A program that began in June 2012 is already making an impact in the lives of women across northwest Arkansas and there is hope the program could expand to Fort Smith and other parts of Arkansas.
According to Rebecca Brockman, public relations and community engagement manager at Goodwill Industries of Arkansas, POWER (Providing Opportunities for Women through Education and Resources) was designed to help women who are living in poverty and are unemployed.
Brockman said the program began through a large donation from two organizations.
“We got a grant in June of last year from the Walmart Foundation and the LPGA,” she said. “They combined and gave us a grant for $350,000.”
Goodwill used the money to establish a program that Brockman said provided a “holistic” approach to helping women in poverty find and retain work.
“It’s a job placement program, but much more,” she said. “Women can come in and get career-placement assistance and we help them find resources in the community to help them.”
Kim Daniell, Goodwill’s regional career services manager in Fayetteville, said before assisting women in their search for employment, the POWER program gives them job readiness skills.
“Before we connect them, we really want to look at retaining the job, so there’s a lot of preparation,” she said.
Daniell said sometimes the job preparation was something as basic as providing computer training skills or finding women a place to bathe.
“If they can’t shower, how can they keep a job?” she said.
While in the program, the women learn to navigate their way through the workforce and to take control of their non-work lives, as well.
“We connect the women with people who can address their needs,” Daniell said. “We have an advanced needs assessment that covers mental health issues, practicing safe sexual practices, different issues that may affect them. We look at their physical, tangible needs.”
The advanced needs assessment is then used to partner women with other groups across northwest Arkansas that can assist them with skills necessary to be successful outside of work, such as budgeting, healthy eating and how to manage taking care of a family while working full-time.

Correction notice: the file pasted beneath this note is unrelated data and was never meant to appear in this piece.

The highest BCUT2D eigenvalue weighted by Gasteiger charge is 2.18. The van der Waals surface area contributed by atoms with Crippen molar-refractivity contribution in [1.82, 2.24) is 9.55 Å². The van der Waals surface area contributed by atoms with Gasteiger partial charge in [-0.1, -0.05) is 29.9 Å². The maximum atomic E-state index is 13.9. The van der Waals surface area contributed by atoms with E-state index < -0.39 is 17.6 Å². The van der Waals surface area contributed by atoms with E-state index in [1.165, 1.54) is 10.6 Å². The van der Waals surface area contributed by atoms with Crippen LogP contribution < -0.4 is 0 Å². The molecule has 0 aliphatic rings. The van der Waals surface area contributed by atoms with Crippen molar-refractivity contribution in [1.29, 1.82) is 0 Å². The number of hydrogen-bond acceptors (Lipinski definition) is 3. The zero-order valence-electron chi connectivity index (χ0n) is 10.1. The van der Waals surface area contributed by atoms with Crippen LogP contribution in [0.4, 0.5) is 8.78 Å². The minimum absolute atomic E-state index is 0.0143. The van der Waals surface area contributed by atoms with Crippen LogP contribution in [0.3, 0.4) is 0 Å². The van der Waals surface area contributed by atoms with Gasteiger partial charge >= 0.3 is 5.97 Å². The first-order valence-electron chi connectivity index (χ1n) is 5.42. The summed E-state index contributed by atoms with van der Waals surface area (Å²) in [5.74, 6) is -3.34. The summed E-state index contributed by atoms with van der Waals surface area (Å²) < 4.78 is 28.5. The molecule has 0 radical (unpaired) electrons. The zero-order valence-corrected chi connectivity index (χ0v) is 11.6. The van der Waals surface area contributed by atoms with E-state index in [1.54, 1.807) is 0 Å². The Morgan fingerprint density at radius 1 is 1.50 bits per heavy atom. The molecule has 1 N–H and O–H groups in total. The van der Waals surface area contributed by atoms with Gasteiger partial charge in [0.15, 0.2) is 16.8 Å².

“We really try to help them in every step if they have a family or are single mothers,” Brockman said. “We try to address every issue. They are getting support on a number of levels.”
As of December 2012, Brockman said POWER had served 101 women and was on track to meet its goal of serving 350 women.
“Out of 101 individuals, there are almost 30 women in the program who are receiving recovery and re-entry assistance through TEO (Transitional Employment Opportunity) and ATR (Access to Recovery) programs,” Brockman said in a statement. “Due to the POWER program, 42 people received needs-related services, such as financial, health, transportation, family services and housing. The program has successfully placed 25 clients into community jobs in four months.”
The program is only available at Goodwill locations in Fayetteville and Springdale, though she said the organization would like to expand POWER to other locales, including Fort Smith.
“Due to the amount of the grant money, we focused just on northwest Arkansas,” she said. “Of course, we are always applying for more grants, which would allow us to expand this program to other areas across the state. We are always looking for ways to expand our efforts across Arkansas.”
Latest posts by Ryan Saylor (see all)
- Pryor, Ross Bring Election Pitches To Fort Smith BBQ Dinner - September 15, 2014
- Methodologies, Demographics Key Factors In Confidence With Poll Results - September 14, 2014
- CTEH: An Environmental Niche Grows From UAMS - September 11, 2014